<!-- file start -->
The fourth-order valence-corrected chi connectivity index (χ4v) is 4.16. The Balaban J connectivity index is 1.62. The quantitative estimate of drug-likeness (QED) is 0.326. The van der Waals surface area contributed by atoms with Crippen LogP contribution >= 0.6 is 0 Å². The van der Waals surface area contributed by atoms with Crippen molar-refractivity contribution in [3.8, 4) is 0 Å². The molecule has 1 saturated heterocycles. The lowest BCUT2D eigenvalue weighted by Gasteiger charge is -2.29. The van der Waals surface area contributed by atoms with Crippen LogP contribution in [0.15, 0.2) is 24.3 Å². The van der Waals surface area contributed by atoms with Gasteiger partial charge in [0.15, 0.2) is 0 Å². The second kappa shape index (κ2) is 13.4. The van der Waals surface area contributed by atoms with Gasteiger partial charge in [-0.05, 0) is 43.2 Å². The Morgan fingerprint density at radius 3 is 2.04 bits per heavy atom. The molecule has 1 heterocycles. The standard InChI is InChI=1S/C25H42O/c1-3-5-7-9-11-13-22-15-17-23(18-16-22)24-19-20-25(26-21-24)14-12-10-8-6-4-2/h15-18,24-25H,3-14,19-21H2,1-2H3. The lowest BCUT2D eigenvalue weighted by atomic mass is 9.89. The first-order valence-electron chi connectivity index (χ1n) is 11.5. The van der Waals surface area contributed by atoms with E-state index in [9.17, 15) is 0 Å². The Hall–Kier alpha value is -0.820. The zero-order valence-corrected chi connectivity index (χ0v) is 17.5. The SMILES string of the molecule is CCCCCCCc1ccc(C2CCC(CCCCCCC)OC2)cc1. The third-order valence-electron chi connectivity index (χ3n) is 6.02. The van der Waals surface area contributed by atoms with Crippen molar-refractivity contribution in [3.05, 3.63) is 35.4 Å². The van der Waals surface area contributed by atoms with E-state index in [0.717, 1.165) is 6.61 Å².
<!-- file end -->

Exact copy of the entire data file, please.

The fourth-order valence-corrected chi connectivity index (χ4v) is 4.16. The Balaban J connectivity index is 1.62. The quantitative estimate of drug-likeness (QED) is 0.326. The van der Waals surface area contributed by atoms with Crippen LogP contribution >= 0.6 is 0 Å². The van der Waals surface area contributed by atoms with Crippen molar-refractivity contribution in [3.8, 4) is 0 Å². The molecule has 1 saturated heterocycles. The lowest BCUT2D eigenvalue weighted by Gasteiger charge is -2.29. The van der Waals surface area contributed by atoms with Crippen LogP contribution in [0.15, 0.2) is 24.3 Å². The van der Waals surface area contributed by atoms with Gasteiger partial charge in [0.15, 0.2) is 0 Å². The second kappa shape index (κ2) is 13.4. The van der Waals surface area contributed by atoms with Gasteiger partial charge in [-0.05, 0) is 43.2 Å². The Morgan fingerprint density at radius 3 is 2.04 bits per heavy atom. The molecule has 1 heterocycles. The standard InChI is InChI=1S/C25H42O/c1-3-5-7-9-11-13-22-15-17-23(18-16-22)24-19-20-25(26-21-24)14-12-10-8-6-4-2/h15-18,24-25H,3-14,19-21H2,1-2H3. The lowest BCUT2D eigenvalue weighted by atomic mass is 9.89. The first-order valence-electron chi connectivity index (χ1n) is 11.5. The van der Waals surface area contributed by atoms with E-state index in [9.17, 15) is 0 Å². The Hall–Kier alpha value is -0.820. The zero-order valence-corrected chi connectivity index (χ0v) is 17.5. The SMILES string of the molecule is CCCCCCCc1ccc(C2CCC(CCCCCCC)OC2)cc1. The third-order valence-electron chi connectivity index (χ3n) is 6.02. The van der Waals surface area contributed by atoms with Crippen molar-refractivity contribution in [3.05, 3.63) is 35.4 Å². The van der Waals surface area contributed by atoms with E-state index in [0.717, 1.165) is 6.61 Å².